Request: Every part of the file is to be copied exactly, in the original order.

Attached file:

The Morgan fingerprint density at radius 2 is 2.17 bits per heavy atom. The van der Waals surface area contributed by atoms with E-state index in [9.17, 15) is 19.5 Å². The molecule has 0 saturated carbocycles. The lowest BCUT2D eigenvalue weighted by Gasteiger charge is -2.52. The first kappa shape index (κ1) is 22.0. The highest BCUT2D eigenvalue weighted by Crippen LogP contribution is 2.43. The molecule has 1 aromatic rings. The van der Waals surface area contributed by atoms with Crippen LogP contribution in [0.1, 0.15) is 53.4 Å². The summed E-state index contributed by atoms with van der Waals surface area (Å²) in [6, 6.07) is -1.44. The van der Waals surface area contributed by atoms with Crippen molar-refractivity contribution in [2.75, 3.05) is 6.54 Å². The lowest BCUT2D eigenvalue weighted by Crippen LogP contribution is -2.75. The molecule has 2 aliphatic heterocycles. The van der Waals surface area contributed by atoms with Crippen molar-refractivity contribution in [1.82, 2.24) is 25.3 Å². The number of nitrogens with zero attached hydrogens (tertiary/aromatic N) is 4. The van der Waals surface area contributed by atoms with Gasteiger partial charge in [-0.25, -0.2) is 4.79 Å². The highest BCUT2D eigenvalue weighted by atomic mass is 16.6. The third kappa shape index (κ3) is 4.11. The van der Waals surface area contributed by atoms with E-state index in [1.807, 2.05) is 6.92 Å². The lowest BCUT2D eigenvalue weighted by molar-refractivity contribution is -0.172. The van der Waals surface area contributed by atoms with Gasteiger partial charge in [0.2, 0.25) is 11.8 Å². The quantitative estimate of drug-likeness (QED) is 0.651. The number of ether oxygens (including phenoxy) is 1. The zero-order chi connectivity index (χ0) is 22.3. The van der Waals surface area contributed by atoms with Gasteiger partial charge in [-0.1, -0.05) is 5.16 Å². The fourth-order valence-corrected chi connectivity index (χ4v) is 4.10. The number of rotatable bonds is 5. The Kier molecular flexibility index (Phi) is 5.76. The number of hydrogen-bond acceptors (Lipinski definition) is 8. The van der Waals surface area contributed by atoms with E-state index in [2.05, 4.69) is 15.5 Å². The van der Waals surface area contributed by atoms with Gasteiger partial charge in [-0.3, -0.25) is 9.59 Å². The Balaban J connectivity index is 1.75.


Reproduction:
The Morgan fingerprint density at radius 2 is 2.17 bits per heavy atom. The van der Waals surface area contributed by atoms with E-state index in [9.17, 15) is 19.5 Å². The molecule has 0 saturated carbocycles. The lowest BCUT2D eigenvalue weighted by Gasteiger charge is -2.52. The first kappa shape index (κ1) is 22.0. The highest BCUT2D eigenvalue weighted by Crippen LogP contribution is 2.43. The molecule has 1 aromatic rings. The van der Waals surface area contributed by atoms with Crippen LogP contribution in [0.1, 0.15) is 53.4 Å². The summed E-state index contributed by atoms with van der Waals surface area (Å²) in [6, 6.07) is -1.44. The van der Waals surface area contributed by atoms with Crippen molar-refractivity contribution in [2.75, 3.05) is 6.54 Å². The lowest BCUT2D eigenvalue weighted by Crippen LogP contribution is -2.75. The molecule has 2 aliphatic heterocycles. The van der Waals surface area contributed by atoms with Crippen molar-refractivity contribution in [1.82, 2.24) is 25.3 Å². The number of nitrogens with zero attached hydrogens (tertiary/aromatic N) is 4. The van der Waals surface area contributed by atoms with Gasteiger partial charge in [-0.25, -0.2) is 4.79 Å². The highest BCUT2D eigenvalue weighted by atomic mass is 16.6. The third kappa shape index (κ3) is 4.11. The van der Waals surface area contributed by atoms with E-state index in [1.807, 2.05) is 6.92 Å². The lowest BCUT2D eigenvalue weighted by molar-refractivity contribution is -0.172. The van der Waals surface area contributed by atoms with Gasteiger partial charge in [0.2, 0.25) is 11.8 Å². The quantitative estimate of drug-likeness (QED) is 0.651. The number of ether oxygens (including phenoxy) is 1. The zero-order chi connectivity index (χ0) is 22.3. The van der Waals surface area contributed by atoms with Gasteiger partial charge in [-0.1, -0.05) is 5.16 Å². The fourth-order valence-corrected chi connectivity index (χ4v) is 4.10. The number of rotatable bonds is 5. The Kier molecular flexibility index (Phi) is 5.76. The number of hydrogen-bond acceptors (Lipinski definition) is 8. The van der Waals surface area contributed by atoms with E-state index in [2.05, 4.69) is 15.5 Å². The van der Waals surface area contributed by atoms with Gasteiger partial charge in [-0.3, -0.25) is 9.59 Å². The Balaban J connectivity index is 1.75.